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|Title:||Improvements for Masonboro Inlet, North Carolina : hydraulic model investigation : Volume 2|
|Authors:||United States. Army. Corps of Engineers. Wilmington District.|
Seabergh, William C.
|Publisher:||Hydraulics Laboratory (U.S.)|
Engineer Research and Development Center (U.S.)
|Series/Report no.:||Technical report (U.S. Army Engineer Waterways Experiment Station) ; H-76-4 volume 2.|
Abstract: Masonboro Inlet, located at the southern end of the important resort area of Wrightsville Beach, is a natural channel through the coastal barrier beach of North Carolina that conducts tidal flows between the Atlantic Ocean and a channelized lagoon. The inlet provides passage from the ocean to the Atlantic Intracoastal Waterway and to various private and commercial docking facilities. Improvements for the inlet were authorized in 1949 and included two jetties, an ocean entrance channel between the jetties, and interior bay navigation channels. Initially, the ocean entrance channel was dredged to authorized dimensions of 14 ft deep by 400 ft wide through the ocean bar. Shoaling of this channel occurred, and in 1965 construction of the north jetty on the apparent updrift side of the inlet began . This 3600-ft-long jetty had a 1000-ft-long weir at an elevation of 0 ft msl at its shoreward end. A deposition basin on the lee side of the weir was dredged to contain the sediments passing over the weir; the entrance channel was reestablished. After construction , the plan functioned well for a year and a half with the deposition basin filling. However, the entrance channel migrated toward the north jetty structure and cut through the deposition basin in the following years, jeopardizing the structural integrity of both the concrete sheet pile weir and the rock rubble portion of the jetty. To aid in alleviating these problems , the Wilmington District submitted plans to the South Atlantic Division for construction of a south jetty. The preconstruction planning and design required hydraulic model testing to aid in determining such design parameters as minimum required jetty length, alignment, spacing, proper channel alignment, entrance current patterns, and currents occurring during construction. The Masonboro Inlet fixed-bed model was constructed of concrete to scales of 1:300 horizontally and 1:60 vertically. The model reproduced an area extending to the -45 ft contour in the Atlantic Ocean and to the extent of the influence of the inlet in the bay. The wetlands were accurately reproduced near the inlet, but those relatively flat areas farther bayward were reproduced schematically and artificially bent into the research flume to provide storage for the tidal prism. Model verification tests assured that the model hydraulic and shoaling regimes were in satisfactory agreement with the prototype. Preliminary testing included the examination of tidal surface current patterns for various structural configurations, including training structures to deflect currents away from the north jetty, offshore breakwaters, and various south jetty alignments. Plan B of the District was selected as the best design and was subjected to detailed testing. This testing indicated that construction of the plan B south jetty would aid in maintaining a channel more centrally located between the jetties, away from the north jetty. The construction of a deposition basin in Banks Channel near the entrance of the inlet was also investigated. It was found that the basin produced velocity increases along the Wrightsville Beach shoulder of the inlet. NOTE This is volume 2 of a 2 volume report series. Volume 1 contains the main text and Appendix A. Volume 2 contains the Photos and Plates.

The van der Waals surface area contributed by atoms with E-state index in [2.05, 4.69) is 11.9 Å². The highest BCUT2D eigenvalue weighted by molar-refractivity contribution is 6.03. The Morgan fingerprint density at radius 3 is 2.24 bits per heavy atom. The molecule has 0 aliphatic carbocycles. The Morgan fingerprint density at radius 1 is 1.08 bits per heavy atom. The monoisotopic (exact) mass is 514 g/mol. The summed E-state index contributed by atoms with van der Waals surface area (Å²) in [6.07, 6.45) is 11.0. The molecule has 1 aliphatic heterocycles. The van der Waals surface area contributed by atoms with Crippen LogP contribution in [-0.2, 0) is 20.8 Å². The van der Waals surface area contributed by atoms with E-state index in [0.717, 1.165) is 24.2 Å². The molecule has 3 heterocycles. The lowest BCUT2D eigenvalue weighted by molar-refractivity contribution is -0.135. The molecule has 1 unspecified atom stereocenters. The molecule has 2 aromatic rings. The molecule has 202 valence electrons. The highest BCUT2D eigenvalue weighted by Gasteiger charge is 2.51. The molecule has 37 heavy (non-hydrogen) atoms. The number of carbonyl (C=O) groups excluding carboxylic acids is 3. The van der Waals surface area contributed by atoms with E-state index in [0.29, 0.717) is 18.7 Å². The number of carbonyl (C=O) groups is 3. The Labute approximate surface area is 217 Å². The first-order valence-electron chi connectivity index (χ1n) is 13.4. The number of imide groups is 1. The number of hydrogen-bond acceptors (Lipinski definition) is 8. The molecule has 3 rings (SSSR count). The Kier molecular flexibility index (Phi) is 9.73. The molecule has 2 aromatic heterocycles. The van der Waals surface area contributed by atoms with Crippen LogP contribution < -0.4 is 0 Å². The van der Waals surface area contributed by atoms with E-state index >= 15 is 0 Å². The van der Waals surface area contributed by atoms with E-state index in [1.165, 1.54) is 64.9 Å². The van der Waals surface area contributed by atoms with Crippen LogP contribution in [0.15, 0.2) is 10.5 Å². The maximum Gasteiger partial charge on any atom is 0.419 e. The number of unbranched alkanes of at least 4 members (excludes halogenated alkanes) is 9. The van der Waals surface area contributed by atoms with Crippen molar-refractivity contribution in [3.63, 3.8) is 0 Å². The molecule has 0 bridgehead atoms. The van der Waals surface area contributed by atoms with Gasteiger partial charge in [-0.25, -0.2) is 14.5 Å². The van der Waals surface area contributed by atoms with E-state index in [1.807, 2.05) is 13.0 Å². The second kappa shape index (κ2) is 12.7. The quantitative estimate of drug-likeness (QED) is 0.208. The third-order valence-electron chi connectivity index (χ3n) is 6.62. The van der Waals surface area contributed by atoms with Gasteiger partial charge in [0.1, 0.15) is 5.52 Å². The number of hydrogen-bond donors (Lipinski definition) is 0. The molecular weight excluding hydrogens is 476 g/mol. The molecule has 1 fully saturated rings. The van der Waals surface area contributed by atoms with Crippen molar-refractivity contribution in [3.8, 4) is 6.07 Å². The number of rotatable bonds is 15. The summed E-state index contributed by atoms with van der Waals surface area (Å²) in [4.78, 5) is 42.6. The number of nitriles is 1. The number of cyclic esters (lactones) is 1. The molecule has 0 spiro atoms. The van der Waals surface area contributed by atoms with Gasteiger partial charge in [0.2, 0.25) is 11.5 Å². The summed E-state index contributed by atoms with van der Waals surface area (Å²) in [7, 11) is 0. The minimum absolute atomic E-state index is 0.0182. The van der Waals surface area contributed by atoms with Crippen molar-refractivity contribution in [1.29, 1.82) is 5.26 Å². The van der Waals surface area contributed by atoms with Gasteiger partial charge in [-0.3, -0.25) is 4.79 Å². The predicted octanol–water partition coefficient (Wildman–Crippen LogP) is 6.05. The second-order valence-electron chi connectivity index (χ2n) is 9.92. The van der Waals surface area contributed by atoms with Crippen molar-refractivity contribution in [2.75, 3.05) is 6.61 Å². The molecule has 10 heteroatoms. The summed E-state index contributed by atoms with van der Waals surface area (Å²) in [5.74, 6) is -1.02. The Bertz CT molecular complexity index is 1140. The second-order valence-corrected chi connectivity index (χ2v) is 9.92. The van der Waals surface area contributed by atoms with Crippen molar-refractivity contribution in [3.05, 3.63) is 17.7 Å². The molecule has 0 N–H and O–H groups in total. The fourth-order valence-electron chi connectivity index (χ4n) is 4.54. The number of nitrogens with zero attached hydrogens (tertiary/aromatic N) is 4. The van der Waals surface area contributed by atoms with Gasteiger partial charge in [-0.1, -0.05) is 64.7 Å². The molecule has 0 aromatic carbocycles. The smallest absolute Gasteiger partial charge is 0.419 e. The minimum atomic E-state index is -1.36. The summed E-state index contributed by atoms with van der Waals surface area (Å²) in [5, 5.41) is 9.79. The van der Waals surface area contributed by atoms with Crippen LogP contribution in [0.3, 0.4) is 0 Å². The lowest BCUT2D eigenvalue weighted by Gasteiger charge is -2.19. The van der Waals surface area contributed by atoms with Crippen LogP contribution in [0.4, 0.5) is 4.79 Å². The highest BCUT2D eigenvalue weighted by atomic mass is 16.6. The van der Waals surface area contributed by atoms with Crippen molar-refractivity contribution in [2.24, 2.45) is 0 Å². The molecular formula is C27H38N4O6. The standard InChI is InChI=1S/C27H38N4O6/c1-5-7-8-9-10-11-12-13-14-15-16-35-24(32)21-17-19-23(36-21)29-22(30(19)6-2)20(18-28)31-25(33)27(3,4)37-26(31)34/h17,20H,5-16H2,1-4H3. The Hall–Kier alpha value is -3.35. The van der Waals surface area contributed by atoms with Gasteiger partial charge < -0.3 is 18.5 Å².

|Rights:||Approved for public release; distribution is unlimited.|
|Appears in Collections:||Technical Report|
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|TR-HL-76-4-Volume-2.pdf||29.51 MB||Adobe PDF|